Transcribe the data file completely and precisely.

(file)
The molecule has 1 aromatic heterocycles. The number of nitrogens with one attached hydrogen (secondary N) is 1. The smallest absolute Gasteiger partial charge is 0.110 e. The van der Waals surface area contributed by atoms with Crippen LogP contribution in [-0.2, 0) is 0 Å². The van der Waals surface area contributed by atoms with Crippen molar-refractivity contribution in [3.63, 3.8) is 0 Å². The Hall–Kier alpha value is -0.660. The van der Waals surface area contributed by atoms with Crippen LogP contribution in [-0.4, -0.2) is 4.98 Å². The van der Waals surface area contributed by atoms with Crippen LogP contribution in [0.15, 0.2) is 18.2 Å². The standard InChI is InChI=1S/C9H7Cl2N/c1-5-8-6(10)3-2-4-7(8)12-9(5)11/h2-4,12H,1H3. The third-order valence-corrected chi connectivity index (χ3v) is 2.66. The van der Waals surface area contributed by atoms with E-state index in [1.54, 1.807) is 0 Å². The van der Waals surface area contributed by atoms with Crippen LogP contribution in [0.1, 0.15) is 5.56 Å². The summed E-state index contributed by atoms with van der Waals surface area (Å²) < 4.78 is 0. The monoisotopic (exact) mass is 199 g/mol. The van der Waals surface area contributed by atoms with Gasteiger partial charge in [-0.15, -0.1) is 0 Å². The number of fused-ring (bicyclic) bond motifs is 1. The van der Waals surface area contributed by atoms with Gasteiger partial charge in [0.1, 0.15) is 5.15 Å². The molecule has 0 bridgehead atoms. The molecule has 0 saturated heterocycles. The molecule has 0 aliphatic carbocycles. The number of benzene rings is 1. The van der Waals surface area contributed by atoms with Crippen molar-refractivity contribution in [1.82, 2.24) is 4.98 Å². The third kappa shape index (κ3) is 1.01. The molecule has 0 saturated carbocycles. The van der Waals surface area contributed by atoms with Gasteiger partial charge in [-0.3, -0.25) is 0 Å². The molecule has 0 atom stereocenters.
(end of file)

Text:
The molecule has 1 aromatic heterocycles. The number of nitrogens with one attached hydrogen (secondary N) is 1. The smallest absolute Gasteiger partial charge is 0.110 e. The van der Waals surface area contributed by atoms with Crippen LogP contribution in [-0.2, 0) is 0 Å². The van der Waals surface area contributed by atoms with Crippen molar-refractivity contribution in [3.63, 3.8) is 0 Å². The Hall–Kier alpha value is -0.660. The van der Waals surface area contributed by atoms with Crippen LogP contribution in [-0.4, -0.2) is 4.98 Å². The van der Waals surface area contributed by atoms with Crippen LogP contribution in [0.15, 0.2) is 18.2 Å². The standard InChI is InChI=1S/C9H7Cl2N/c1-5-8-6(10)3-2-4-7(8)12-9(5)11/h2-4,12H,1H3. The third-order valence-corrected chi connectivity index (χ3v) is 2.66. The van der Waals surface area contributed by atoms with E-state index in [1.54, 1.807) is 0 Å². The van der Waals surface area contributed by atoms with Crippen LogP contribution in [0.1, 0.15) is 5.56 Å². The summed E-state index contributed by atoms with van der Waals surface area (Å²) < 4.78 is 0. The monoisotopic (exact) mass is 199 g/mol. The van der Waals surface area contributed by atoms with Gasteiger partial charge in [-0.15, -0.1) is 0 Å². The number of fused-ring (bicyclic) bond motifs is 1. The van der Waals surface area contributed by atoms with Gasteiger partial charge in [0.1, 0.15) is 5.15 Å². The molecule has 0 bridgehead atoms. The molecule has 0 saturated heterocycles. The molecule has 0 aliphatic carbocycles. The number of benzene rings is 1. The van der Waals surface area contributed by atoms with Crippen molar-refractivity contribution in [1.82, 2.24) is 4.98 Å². The third kappa shape index (κ3) is 1.01. The molecule has 0 saturated carbocycles. The van der Waals surface area contributed by atoms with Gasteiger partial charge in [-0.3, -0.25) is 0 Å². The molecule has 0 atom stereocenters.